But it is the digital economy that most greatly exercises regulators and lawyers. Competition enforcement may be vital to protect consumers but, Coscelli says, ‘globally it’s not dealing properly with digital cases’. She adds that the UK’s current system will be inadequate ‘in a post-Brexit scenario’ and the same is true now for the EU, despite high-profile interventions. The commission has not held back from fining big tech firms – in March it fined Google €1.49bn for abusing its dominant position, the third antitrust fine imposed on the global giant by the EU since 2017.
An EU report published in April by an advisory panel appointed by competition commissioner Margrethe Vestager concluded that ‘there is a reasonable concern that dominant digital firms have strong incentives to engage in anti-competitive behaviour… they require vigorous competition policy enforcement and justify adjustments to the way competition law is applied’. As with the CMA’s proposals in the UK, the EU report does not recommend changes to ‘the general framework of European competition policy’ but rather ‘a rethinking of the tools of analysis and enforcement’. One option is to reverse the current burden of proof and require companies to demonstrate the pro-competitiveness of their conduct, thereby avoiding long investigations by the commission to assess harm to consumers.
In the UK, an expert panel appointed last year by chancellor Philip Hammond and chaired by Professor Jason Furman (former chief economist to president Obama) to review competition in digital markets published its findings in March. Recommendations included: the creation of an independent competition regulator for the technology sector (a ‘digital markets unit’); an industry-wide code of conduct on competition; and significant changes to UK merger control law and policy, for example allowing the CMA to use a ‘balance of harms’ test in digital mergers. The current test considers whether a ‘substantial lessening of competition’, or SLC, is more likely than not to result from a proposed merger.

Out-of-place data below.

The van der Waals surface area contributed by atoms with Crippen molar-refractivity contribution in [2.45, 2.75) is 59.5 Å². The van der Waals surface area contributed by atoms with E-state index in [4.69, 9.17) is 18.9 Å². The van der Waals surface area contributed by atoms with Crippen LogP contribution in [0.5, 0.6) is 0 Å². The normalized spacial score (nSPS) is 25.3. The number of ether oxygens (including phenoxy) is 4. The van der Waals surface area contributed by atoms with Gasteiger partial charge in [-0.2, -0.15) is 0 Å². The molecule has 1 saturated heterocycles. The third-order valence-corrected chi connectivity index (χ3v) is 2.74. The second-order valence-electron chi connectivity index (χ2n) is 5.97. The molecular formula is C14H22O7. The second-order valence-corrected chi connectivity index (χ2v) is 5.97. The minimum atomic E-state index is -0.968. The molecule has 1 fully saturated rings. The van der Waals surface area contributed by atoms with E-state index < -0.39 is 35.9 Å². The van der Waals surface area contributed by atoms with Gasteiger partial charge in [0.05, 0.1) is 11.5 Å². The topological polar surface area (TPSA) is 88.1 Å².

Outside Europe, the Australian Competition and Consumer Commission (ACCC) published a preliminary report in December following an inquiry into digital platforms. This concluded that ‘strategic acquisitions by both Google and Facebook have contributed to the market power they currently hold’.
According to the Furman review, ‘potential rivals to large digital platforms can be removed or absorbed through a strategy of killer acquisitions’. The report points to an estimate in the pharmaceutical sector (akin to the digital economy in that innovation is ‘central’) that over 6% of acquisitions every year are ‘killer acquisitions’. These could harm both consumers and innovation.
Over the last 10 years, the five largest tech firms – Google, Facebook, Amazon, Apple and Microsoft – have made over 400 acquisitions globally. The Furman review notes: ‘None has been blocked and very few have had conditions attached to approval.’
Cristina Cafarra, vice-president and head of European competition practice at Charles River Associates, says: ‘If you are starting a business, and that is going to be bought by a monopolist, that is not the innovation we want. We need to move forward and catch these deals more effectively. We ought to give more weight to the potential harm.’
But Nigel Seay, head of competition at Travers Smith, contends: ‘The CMA did not agree that a change to the test was merited.’ Writing to BEIS in March, Coscelli said that although the CMA is ‘very supportive of [the panel’s] overall approach’ there are ‘practical challenges’ in applying a ‘balance of harms’ test in a ‘transparent and robust way’.
The CMA has commissioned external research from Italian consultancy Lear to look at potential competition theories of harm and past merger decisions in the technology sector. The report is due to be published within weeks.